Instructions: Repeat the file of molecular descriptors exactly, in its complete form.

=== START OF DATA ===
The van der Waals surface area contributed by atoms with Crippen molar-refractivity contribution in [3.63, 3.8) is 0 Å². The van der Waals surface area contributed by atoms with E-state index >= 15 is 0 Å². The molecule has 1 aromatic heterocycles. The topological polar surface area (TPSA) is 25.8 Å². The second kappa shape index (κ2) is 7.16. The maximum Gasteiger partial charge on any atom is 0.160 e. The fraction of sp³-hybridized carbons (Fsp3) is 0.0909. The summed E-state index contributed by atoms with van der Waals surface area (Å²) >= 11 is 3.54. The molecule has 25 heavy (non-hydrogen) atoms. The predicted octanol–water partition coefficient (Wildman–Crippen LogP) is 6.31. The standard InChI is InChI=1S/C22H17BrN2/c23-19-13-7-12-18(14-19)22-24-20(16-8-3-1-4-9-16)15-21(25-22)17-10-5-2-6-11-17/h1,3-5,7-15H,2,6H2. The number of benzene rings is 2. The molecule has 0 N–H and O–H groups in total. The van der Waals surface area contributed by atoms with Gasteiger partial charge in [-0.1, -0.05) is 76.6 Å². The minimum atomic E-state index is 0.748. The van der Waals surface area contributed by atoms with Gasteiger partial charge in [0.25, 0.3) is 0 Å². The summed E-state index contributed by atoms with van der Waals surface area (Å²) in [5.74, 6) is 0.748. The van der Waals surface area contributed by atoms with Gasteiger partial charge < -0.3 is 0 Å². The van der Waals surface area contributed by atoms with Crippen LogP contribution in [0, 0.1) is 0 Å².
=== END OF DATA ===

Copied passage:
The van der Waals surface area contributed by atoms with Crippen molar-refractivity contribution in [3.63, 3.8) is 0 Å². The van der Waals surface area contributed by atoms with E-state index >= 15 is 0 Å². The molecule has 1 aromatic heterocycles. The topological polar surface area (TPSA) is 25.8 Å². The second kappa shape index (κ2) is 7.16. The maximum Gasteiger partial charge on any atom is 0.160 e. The fraction of sp³-hybridized carbons (Fsp3) is 0.0909. The summed E-state index contributed by atoms with van der Waals surface area (Å²) >= 11 is 3.54. The molecule has 25 heavy (non-hydrogen) atoms. The predicted octanol–water partition coefficient (Wildman–Crippen LogP) is 6.31. The standard InChI is InChI=1S/C22H17BrN2/c23-19-13-7-12-18(14-19)22-24-20(16-8-3-1-4-9-16)15-21(25-22)17-10-5-2-6-11-17/h1,3-5,7-15H,2,6H2. The number of benzene rings is 2. The molecule has 0 N–H and O–H groups in total. The van der Waals surface area contributed by atoms with Gasteiger partial charge in [-0.1, -0.05) is 76.6 Å². The minimum atomic E-state index is 0.748. The van der Waals surface area contributed by atoms with Gasteiger partial charge in [0.25, 0.3) is 0 Å². The summed E-state index contributed by atoms with van der Waals surface area (Å²) in [5.74, 6) is 0.748. The van der Waals surface area contributed by atoms with Gasteiger partial charge < -0.3 is 0 Å². The van der Waals surface area contributed by atoms with Crippen LogP contribution in [0, 0.1) is 0 Å².